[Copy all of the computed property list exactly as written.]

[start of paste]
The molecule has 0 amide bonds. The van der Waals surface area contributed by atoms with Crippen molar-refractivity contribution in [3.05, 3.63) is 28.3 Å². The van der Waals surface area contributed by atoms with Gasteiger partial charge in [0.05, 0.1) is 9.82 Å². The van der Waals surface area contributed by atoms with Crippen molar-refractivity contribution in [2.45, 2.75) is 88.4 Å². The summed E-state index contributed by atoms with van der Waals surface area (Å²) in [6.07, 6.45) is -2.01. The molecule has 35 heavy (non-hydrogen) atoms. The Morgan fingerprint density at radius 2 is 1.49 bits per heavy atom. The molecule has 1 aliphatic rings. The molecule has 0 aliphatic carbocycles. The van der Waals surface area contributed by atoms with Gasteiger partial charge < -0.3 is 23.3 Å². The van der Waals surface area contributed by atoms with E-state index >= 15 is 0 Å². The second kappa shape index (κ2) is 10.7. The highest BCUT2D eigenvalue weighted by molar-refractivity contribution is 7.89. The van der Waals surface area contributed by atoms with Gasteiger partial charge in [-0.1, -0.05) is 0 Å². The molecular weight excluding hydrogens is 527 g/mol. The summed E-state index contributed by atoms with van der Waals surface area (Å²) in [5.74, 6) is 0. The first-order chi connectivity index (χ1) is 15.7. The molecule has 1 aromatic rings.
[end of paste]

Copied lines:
The molecule has 0 amide bonds. The van der Waals surface area contributed by atoms with Crippen molar-refractivity contribution in [3.05, 3.63) is 28.3 Å². The van der Waals surface area contributed by atoms with Gasteiger partial charge in [0.05, 0.1) is 9.82 Å². The van der Waals surface area contributed by atoms with Crippen molar-refractivity contribution in [2.45, 2.75) is 88.4 Å². The summed E-state index contributed by atoms with van der Waals surface area (Å²) in [6.07, 6.45) is -2.01. The molecule has 35 heavy (non-hydrogen) atoms. The Morgan fingerprint density at radius 2 is 1.49 bits per heavy atom. The molecule has 1 aliphatic rings. The molecule has 0 aliphatic carbocycles. The van der Waals surface area contributed by atoms with Gasteiger partial charge < -0.3 is 23.3 Å². The van der Waals surface area contributed by atoms with E-state index >= 15 is 0 Å². The second kappa shape index (κ2) is 10.7. The highest BCUT2D eigenvalue weighted by molar-refractivity contribution is 7.89. The van der Waals surface area contributed by atoms with Gasteiger partial charge in [-0.1, -0.05) is 0 Å². The molecular weight excluding hydrogens is 527 g/mol. The summed E-state index contributed by atoms with van der Waals surface area (Å²) in [5.74, 6) is 0. The first-order chi connectivity index (χ1) is 15.7. The molecule has 1 aromatic rings.